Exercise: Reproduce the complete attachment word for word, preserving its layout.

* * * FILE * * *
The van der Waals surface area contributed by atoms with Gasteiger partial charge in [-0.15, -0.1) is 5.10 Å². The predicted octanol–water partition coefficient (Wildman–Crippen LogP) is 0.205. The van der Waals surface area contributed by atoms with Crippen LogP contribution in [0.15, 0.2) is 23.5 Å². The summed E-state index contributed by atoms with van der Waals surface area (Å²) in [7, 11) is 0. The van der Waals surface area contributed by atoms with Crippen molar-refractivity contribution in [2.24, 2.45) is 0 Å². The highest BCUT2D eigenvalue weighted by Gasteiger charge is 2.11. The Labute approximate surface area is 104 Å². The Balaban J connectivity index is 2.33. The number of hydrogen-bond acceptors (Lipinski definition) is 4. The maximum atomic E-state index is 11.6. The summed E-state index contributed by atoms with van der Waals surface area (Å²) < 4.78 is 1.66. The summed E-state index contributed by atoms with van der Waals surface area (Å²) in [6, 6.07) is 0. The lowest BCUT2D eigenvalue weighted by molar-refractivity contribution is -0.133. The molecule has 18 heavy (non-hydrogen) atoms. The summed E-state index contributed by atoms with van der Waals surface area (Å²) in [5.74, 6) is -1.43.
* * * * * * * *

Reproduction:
The van der Waals surface area contributed by atoms with Gasteiger partial charge in [-0.15, -0.1) is 5.10 Å². The predicted octanol–water partition coefficient (Wildman–Crippen LogP) is 0.205. The van der Waals surface area contributed by atoms with Crippen LogP contribution in [0.15, 0.2) is 23.5 Å². The summed E-state index contributed by atoms with van der Waals surface area (Å²) in [7, 11) is 0. The van der Waals surface area contributed by atoms with Crippen molar-refractivity contribution in [2.24, 2.45) is 0 Å². The highest BCUT2D eigenvalue weighted by Gasteiger charge is 2.11. The Labute approximate surface area is 104 Å². The Balaban J connectivity index is 2.33. The number of hydrogen-bond acceptors (Lipinski definition) is 4. The maximum atomic E-state index is 11.6. The summed E-state index contributed by atoms with van der Waals surface area (Å²) < 4.78 is 1.66. The summed E-state index contributed by atoms with van der Waals surface area (Å²) in [6, 6.07) is 0. The lowest BCUT2D eigenvalue weighted by molar-refractivity contribution is -0.133. The molecule has 18 heavy (non-hydrogen) atoms. The summed E-state index contributed by atoms with van der Waals surface area (Å²) in [5.74, 6) is -1.43.